FIFTEEN students were selected as part of the initial intake into Victoria’s first end-to-end rural medical program – a partnership established in 2019 between La Trobe and the University of Melbourne, designed to help solve Victoria’s rural doctor shortage.

The intake includes three students from La Trobe University who were originally from Mildura.

The students, who grew up across regional Victoria and NSW and were co-selected by both universities, have just completed a Bachelor of Biomedical Science (Medical) at the Bendigo and Albury Wodonga campuses.

Three further students gained direct entry to the Doctor of Medicine (Rural Pathway) via the usual, highly competitive national application process, after completing La Trobe undergraduate degrees.

Minister for Regional Health, Dr David Gillespie, visited Shepparton to congratulate the students, along with Federal Member for Nicholls, Damian Drum; Vice-Chancellor at La Trobe University, Professor John Dewar and Dean Faculty of Medicine, Dentistry and Health Sciences at University of Melbourne, Professor Jane Gunn.

Minister Gillespie commended both the University of Melbourne and La Trobe University on their successful collaboration.

Professor Dewar congratulated the 18 students for the many years of hard work they have put in to get to this point.

“We know that these students are stand-outs amongst their peers, not just for their ability and hard work, but for their passion to contribute to the regional communities they grew up in,” Professor Dewar said.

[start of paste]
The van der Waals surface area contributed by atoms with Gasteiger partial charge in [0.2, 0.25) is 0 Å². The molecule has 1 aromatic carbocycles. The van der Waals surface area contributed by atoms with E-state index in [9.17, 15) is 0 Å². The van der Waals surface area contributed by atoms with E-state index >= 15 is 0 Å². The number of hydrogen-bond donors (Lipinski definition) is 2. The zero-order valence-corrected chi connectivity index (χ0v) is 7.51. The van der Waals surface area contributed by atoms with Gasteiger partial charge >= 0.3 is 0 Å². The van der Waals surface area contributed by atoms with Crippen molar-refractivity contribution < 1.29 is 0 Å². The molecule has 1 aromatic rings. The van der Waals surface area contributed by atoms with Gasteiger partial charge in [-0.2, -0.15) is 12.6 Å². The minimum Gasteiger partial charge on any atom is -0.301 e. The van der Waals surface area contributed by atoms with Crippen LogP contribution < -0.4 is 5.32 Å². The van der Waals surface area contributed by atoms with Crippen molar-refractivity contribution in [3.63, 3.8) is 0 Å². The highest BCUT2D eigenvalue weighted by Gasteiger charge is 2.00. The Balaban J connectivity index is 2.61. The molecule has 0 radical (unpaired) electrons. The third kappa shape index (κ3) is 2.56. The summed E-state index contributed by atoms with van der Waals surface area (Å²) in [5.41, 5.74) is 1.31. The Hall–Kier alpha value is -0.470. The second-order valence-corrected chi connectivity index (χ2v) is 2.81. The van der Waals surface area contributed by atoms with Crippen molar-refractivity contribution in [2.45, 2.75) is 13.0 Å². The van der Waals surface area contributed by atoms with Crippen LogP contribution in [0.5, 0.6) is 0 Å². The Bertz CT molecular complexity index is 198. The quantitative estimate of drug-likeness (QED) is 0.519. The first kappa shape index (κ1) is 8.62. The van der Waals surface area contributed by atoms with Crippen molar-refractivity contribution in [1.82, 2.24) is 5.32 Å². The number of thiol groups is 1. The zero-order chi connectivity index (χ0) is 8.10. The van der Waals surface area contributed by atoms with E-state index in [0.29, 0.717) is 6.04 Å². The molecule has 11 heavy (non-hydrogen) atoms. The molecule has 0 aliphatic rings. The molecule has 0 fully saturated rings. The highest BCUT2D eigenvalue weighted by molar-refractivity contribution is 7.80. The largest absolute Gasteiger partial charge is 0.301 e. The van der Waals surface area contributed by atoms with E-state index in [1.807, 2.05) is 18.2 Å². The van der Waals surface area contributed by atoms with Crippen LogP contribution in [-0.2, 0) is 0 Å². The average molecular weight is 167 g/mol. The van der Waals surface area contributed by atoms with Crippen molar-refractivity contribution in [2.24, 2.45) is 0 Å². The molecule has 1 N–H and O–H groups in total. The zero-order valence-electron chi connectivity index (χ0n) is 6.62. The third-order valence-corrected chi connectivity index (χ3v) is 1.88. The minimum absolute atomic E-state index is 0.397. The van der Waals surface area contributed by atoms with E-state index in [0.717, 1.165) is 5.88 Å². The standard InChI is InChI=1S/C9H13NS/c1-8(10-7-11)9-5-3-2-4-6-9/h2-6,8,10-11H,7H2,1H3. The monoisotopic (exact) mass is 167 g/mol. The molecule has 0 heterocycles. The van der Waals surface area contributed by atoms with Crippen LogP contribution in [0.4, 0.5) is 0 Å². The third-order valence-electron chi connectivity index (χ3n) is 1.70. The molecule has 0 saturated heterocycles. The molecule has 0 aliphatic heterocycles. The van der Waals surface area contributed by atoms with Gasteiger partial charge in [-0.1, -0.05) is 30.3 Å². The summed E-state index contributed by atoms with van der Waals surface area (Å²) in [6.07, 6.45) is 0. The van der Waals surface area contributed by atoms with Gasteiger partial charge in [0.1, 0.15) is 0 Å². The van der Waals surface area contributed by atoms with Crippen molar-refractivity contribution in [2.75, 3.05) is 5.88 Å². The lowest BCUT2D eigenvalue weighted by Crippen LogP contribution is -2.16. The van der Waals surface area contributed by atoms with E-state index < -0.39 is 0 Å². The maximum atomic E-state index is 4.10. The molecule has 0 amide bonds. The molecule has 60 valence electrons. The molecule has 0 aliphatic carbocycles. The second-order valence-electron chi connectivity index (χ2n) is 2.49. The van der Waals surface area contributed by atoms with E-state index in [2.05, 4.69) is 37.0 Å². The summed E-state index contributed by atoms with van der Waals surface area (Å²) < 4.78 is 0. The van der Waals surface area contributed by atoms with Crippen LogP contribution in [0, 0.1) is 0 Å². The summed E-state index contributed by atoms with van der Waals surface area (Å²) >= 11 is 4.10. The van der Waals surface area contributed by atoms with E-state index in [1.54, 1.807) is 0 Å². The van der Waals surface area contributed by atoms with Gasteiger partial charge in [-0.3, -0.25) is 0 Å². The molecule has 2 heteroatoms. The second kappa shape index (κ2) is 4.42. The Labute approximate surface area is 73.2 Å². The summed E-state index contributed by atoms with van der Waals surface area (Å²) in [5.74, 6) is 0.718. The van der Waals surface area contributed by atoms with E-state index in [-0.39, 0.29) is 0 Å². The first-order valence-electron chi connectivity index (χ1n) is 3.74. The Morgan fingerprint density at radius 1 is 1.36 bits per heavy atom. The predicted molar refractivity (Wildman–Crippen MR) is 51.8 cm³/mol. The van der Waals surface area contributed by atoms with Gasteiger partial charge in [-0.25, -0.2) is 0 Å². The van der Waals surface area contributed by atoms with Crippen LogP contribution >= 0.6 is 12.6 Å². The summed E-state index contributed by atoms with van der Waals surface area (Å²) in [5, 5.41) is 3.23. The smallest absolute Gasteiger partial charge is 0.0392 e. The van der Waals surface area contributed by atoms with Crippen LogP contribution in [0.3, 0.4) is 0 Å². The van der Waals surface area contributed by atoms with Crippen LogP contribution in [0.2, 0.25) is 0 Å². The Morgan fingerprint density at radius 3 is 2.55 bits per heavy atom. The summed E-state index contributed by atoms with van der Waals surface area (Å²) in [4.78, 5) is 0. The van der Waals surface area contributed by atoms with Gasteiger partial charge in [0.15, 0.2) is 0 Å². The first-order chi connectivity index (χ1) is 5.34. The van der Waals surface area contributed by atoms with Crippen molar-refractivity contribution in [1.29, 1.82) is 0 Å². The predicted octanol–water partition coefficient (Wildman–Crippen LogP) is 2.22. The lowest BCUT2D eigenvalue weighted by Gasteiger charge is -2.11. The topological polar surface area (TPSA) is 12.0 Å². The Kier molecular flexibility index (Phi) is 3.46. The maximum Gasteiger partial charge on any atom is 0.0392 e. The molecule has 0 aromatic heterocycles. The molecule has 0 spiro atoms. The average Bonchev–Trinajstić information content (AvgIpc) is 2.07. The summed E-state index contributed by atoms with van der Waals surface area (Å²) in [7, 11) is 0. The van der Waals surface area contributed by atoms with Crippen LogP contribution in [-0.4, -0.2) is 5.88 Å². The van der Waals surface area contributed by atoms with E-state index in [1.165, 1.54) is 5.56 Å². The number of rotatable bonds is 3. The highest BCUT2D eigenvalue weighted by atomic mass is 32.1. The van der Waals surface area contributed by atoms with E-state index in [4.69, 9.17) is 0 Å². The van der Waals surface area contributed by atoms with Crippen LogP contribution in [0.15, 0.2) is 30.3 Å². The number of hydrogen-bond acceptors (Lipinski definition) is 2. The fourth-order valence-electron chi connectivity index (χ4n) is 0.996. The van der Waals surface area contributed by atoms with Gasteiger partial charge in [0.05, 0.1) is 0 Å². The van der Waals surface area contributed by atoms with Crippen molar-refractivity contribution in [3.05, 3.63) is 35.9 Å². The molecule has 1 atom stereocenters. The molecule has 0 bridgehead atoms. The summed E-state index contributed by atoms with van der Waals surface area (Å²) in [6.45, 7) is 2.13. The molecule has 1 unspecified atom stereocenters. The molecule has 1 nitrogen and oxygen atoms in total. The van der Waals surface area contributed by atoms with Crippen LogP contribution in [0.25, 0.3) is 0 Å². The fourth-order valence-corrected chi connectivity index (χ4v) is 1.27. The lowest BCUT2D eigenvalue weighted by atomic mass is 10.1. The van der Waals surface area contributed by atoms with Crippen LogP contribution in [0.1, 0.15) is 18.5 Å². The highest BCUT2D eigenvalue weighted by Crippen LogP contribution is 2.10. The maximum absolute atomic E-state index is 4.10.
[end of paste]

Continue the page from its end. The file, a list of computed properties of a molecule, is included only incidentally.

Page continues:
“As a university deeply embedded in regional communities, we are very proud of this program, and how these students will contribute to building the country’s rural health workforce once they graduate.”

Professor Dewar particularly acknowledged the three students who gained direct entry to the University of Melbourne’s Doctor of Medicine (Rural Pathway).

“It is a testament to their extraordinary abilities, and La Trobe’s high-quality biomedical science and pharmacy degrees that these students were selected from hundreds of applicants across the country for this world-class course,” Professor Dewar said.

The rural medical program was announced in the Federal Government’s 2018-2019 Budget, and involves a unique collaboration between the two universities which have a long and respected track record in medical, health and rural education.

Thirty students commence in the University of Melbourne’s Doctor of Rural Medicine each year, at the University’s Shepparton campus.

A $6.5 million upgrade to the campus is expected to be completed in early 2022, including new student accommodation and expanded teaching spaces.

Fifteen of the 18 students will relocate to the University of Melbourne’s Shepparton campus to start their Doctor of Medicine (Rural Pathway) in 2022 – while two have deferred until 2023.

ABOVE: Abigail Rowe and Madeline Beckwith, originally from Mildura, will be part of the intake of students who will attend the Shepparton campus. Photo: SHIOBAN DOWNING.